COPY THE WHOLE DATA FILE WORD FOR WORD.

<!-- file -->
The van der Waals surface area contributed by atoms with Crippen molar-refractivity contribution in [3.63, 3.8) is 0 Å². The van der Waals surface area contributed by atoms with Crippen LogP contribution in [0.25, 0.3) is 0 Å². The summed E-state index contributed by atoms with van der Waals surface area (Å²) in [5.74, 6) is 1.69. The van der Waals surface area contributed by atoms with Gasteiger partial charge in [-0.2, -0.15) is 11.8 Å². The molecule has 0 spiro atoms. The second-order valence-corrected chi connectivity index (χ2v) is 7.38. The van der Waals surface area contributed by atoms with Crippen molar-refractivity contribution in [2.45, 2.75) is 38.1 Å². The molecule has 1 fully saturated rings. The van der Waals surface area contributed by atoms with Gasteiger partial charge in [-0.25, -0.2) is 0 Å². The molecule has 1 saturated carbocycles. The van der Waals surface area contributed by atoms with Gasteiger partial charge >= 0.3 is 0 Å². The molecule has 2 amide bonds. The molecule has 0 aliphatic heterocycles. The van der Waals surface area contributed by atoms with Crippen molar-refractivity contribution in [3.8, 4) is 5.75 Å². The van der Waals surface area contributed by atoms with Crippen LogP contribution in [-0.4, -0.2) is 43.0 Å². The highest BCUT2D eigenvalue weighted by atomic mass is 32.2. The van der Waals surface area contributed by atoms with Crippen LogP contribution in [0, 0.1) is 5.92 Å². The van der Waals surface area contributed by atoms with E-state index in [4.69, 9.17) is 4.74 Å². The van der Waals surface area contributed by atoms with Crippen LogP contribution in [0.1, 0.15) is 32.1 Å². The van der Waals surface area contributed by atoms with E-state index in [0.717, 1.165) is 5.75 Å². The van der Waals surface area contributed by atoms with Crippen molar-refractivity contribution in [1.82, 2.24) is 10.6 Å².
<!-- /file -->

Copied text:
The van der Waals surface area contributed by atoms with Crippen molar-refractivity contribution in [3.63, 3.8) is 0 Å². The van der Waals surface area contributed by atoms with Crippen LogP contribution in [0.25, 0.3) is 0 Å². The summed E-state index contributed by atoms with van der Waals surface area (Å²) in [5.74, 6) is 1.69. The van der Waals surface area contributed by atoms with Gasteiger partial charge in [-0.2, -0.15) is 11.8 Å². The molecule has 0 spiro atoms. The second-order valence-corrected chi connectivity index (χ2v) is 7.38. The van der Waals surface area contributed by atoms with Crippen molar-refractivity contribution in [2.45, 2.75) is 38.1 Å². The molecule has 1 fully saturated rings. The van der Waals surface area contributed by atoms with Gasteiger partial charge in [-0.25, -0.2) is 0 Å². The molecule has 1 saturated carbocycles. The van der Waals surface area contributed by atoms with Gasteiger partial charge >= 0.3 is 0 Å². The molecule has 2 amide bonds. The molecule has 0 aliphatic heterocycles. The van der Waals surface area contributed by atoms with Crippen molar-refractivity contribution in [3.8, 4) is 5.75 Å². The van der Waals surface area contributed by atoms with Crippen LogP contribution in [-0.4, -0.2) is 43.0 Å². The highest BCUT2D eigenvalue weighted by atomic mass is 32.2. The van der Waals surface area contributed by atoms with Crippen LogP contribution in [0, 0.1) is 5.92 Å². The van der Waals surface area contributed by atoms with E-state index in [4.69, 9.17) is 4.74 Å². The van der Waals surface area contributed by atoms with Crippen LogP contribution in [0.1, 0.15) is 32.1 Å². The van der Waals surface area contributed by atoms with E-state index in [0.717, 1.165) is 5.75 Å². The van der Waals surface area contributed by atoms with Crippen molar-refractivity contribution in [1.82, 2.24) is 10.6 Å².